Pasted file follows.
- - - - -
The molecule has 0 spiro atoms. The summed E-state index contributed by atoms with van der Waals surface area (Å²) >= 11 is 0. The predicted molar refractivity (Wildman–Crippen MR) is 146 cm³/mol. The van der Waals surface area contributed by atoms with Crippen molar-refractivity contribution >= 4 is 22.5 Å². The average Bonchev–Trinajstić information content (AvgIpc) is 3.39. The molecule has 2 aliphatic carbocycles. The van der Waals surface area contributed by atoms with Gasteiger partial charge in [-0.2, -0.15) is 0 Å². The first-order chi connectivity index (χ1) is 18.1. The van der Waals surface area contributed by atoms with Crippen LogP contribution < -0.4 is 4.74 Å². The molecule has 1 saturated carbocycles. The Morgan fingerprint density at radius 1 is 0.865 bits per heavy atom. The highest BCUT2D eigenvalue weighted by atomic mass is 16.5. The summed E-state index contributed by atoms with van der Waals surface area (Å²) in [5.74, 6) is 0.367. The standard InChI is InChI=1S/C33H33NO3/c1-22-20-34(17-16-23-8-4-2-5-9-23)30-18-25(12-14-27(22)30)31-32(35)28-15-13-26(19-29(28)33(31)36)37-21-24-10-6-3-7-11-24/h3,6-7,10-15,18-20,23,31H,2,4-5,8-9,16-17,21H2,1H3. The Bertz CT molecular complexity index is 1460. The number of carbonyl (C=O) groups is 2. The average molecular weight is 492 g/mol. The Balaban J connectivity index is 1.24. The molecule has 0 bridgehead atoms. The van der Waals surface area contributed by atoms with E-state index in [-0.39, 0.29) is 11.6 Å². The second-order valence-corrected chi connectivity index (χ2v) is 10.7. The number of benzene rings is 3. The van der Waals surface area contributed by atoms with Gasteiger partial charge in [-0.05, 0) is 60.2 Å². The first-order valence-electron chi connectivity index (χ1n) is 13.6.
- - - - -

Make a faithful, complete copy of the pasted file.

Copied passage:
The molecule has 0 spiro atoms. The summed E-state index contributed by atoms with van der Waals surface area (Å²) >= 11 is 0. The predicted molar refractivity (Wildman–Crippen MR) is 146 cm³/mol. The van der Waals surface area contributed by atoms with Crippen molar-refractivity contribution >= 4 is 22.5 Å². The average Bonchev–Trinajstić information content (AvgIpc) is 3.39. The molecule has 2 aliphatic carbocycles. The van der Waals surface area contributed by atoms with Gasteiger partial charge in [-0.2, -0.15) is 0 Å². The first-order chi connectivity index (χ1) is 18.1. The van der Waals surface area contributed by atoms with Crippen LogP contribution < -0.4 is 4.74 Å². The molecule has 1 saturated carbocycles. The Morgan fingerprint density at radius 1 is 0.865 bits per heavy atom. The highest BCUT2D eigenvalue weighted by atomic mass is 16.5. The summed E-state index contributed by atoms with van der Waals surface area (Å²) in [5.74, 6) is 0.367. The standard InChI is InChI=1S/C33H33NO3/c1-22-20-34(17-16-23-8-4-2-5-9-23)30-18-25(12-14-27(22)30)31-32(35)28-15-13-26(19-29(28)33(31)36)37-21-24-10-6-3-7-11-24/h3,6-7,10-15,18-20,23,31H,2,4-5,8-9,16-17,21H2,1H3. The Bertz CT molecular complexity index is 1460. The number of carbonyl (C=O) groups is 2. The average molecular weight is 492 g/mol. The Balaban J connectivity index is 1.24. The molecule has 0 bridgehead atoms. The van der Waals surface area contributed by atoms with E-state index in [-0.39, 0.29) is 11.6 Å². The second-order valence-corrected chi connectivity index (χ2v) is 10.7. The number of benzene rings is 3. The van der Waals surface area contributed by atoms with Gasteiger partial charge in [-0.05, 0) is 60.2 Å². The first-order valence-electron chi connectivity index (χ1n) is 13.6.